ARNOLD – Jill Biden voiced her support for community colleges as powerful — if sometimes less known — educators during a visit to Anne Arundel Community College in Arnold Wednesday.
Biden, a full-time English professor at Northern Virginia Community College, also announced the first-ever White House Summit on Community Colleges. The Oct. 5 summit will bring educators and others together in an effort to find ways to improve the American workforce through education.
“The beauty of the community college is they really put students first,” said Biden, who has visited numerous community college campuses around the country.
Biden emphasized the important role community colleges play at enabling students to complete their education, calling the schools “one of America’s best-kept secrets.”
Inspired by President Obama’s American Graduation Initiative, Anne Arundel Community College implemented its Student Success 2020 initiative in July. The plan aims to “double the number of degrees, certificates, and workforce credentials awarded by 2020.”
Linda Schulte, head of public relations at the college, said the White House sought out the school for the visit to learn more about Student Success 2020.
“But most of all they wanted to hear the students’ stories,” said Schulte. “Dr. Biden in particular wanted to talk to as many community college students and faculty as she could (before the White House summit).”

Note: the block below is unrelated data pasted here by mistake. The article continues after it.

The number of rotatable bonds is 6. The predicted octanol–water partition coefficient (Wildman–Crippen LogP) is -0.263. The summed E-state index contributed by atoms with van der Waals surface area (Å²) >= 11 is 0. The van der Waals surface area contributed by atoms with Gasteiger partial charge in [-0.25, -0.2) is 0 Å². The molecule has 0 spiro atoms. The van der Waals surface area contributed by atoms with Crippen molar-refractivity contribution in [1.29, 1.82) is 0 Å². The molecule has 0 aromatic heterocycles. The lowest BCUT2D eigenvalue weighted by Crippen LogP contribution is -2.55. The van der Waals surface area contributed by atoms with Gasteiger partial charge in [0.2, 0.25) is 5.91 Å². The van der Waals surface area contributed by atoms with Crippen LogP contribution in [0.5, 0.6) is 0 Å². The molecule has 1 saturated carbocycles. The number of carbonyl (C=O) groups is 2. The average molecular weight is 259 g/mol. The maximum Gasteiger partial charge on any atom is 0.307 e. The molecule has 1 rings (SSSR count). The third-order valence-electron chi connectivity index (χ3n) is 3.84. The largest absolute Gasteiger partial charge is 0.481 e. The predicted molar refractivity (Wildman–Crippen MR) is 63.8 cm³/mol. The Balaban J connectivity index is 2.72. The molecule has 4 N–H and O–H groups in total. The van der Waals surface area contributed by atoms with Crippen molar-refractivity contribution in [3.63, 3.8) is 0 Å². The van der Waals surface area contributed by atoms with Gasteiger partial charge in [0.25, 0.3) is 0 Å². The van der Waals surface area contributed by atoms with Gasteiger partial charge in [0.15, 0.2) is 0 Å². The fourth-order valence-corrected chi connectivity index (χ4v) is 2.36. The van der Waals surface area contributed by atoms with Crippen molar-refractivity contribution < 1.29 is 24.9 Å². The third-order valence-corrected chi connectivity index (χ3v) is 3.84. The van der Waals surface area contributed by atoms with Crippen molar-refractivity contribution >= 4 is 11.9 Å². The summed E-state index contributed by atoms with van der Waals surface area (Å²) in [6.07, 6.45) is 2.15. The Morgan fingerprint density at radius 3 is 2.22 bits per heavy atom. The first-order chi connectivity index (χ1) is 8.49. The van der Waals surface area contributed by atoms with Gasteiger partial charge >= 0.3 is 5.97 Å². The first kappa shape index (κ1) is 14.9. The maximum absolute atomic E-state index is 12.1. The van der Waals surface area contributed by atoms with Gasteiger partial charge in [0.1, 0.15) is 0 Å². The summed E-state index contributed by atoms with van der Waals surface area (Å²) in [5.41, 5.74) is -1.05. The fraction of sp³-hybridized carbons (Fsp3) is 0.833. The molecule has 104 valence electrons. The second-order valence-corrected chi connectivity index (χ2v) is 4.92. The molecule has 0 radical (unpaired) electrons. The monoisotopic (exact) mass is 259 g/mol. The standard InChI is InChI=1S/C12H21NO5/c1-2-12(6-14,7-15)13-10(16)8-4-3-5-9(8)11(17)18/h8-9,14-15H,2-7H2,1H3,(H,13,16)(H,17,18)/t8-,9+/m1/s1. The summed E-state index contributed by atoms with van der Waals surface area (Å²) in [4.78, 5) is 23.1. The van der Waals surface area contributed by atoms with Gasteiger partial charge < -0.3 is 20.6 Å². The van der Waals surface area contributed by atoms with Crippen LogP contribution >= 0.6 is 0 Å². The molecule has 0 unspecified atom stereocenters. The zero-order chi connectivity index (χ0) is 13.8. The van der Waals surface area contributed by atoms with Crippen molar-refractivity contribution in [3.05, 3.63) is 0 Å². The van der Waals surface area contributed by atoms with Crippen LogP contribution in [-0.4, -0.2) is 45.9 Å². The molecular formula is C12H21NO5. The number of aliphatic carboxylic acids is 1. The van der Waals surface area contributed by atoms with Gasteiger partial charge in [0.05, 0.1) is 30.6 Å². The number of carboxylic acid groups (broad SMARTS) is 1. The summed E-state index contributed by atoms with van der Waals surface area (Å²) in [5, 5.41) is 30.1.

Biden attended a Baking and Pastry Arts class, joining students in the kitchen to make croissants.
The class is part of the Hotel, Culinary Arts and Tourism Institute at the college, which incorporates accelerated training programs to help students get employed quickly.
“They get the job and rise faster because they’re more engaged and more professional,” said Chef Virginia Olson to Biden, before showing her how to cut the croissant dough.
Biden also joined selected students and faculty to discuss their experiences. Recommended by their respective departments, the 12 students were each given the chance to introduce themselves to the Second Lady.
Omar Magana, 32, told Biden he would be turning in his last assignment that night to complete his GED. Magana moved to the United States from Mexico at 14 and had been unable to continue his high school education until now.
Catherine Cornish, 40, a veteran of the U.S. Army, said she would use community college as a springboard to a four-year college.
“It’s a wonderful incentive,” said Cornish of Biden’s visit. “I think it’s great for community colleges to come together.”
Students and faculty also offered suggestions to improve the college, including ideas to lower tuition to better enable foreign students to attend, and amplify efforts to reach out to high school students.
Listening to the students’ stories and feedback, Biden acknowledged the balance many of them have to achieve as they work jobs and raise families in addition to focusing on their education.
“What you’re doing is so hard,” she said, “And you’re persevering.”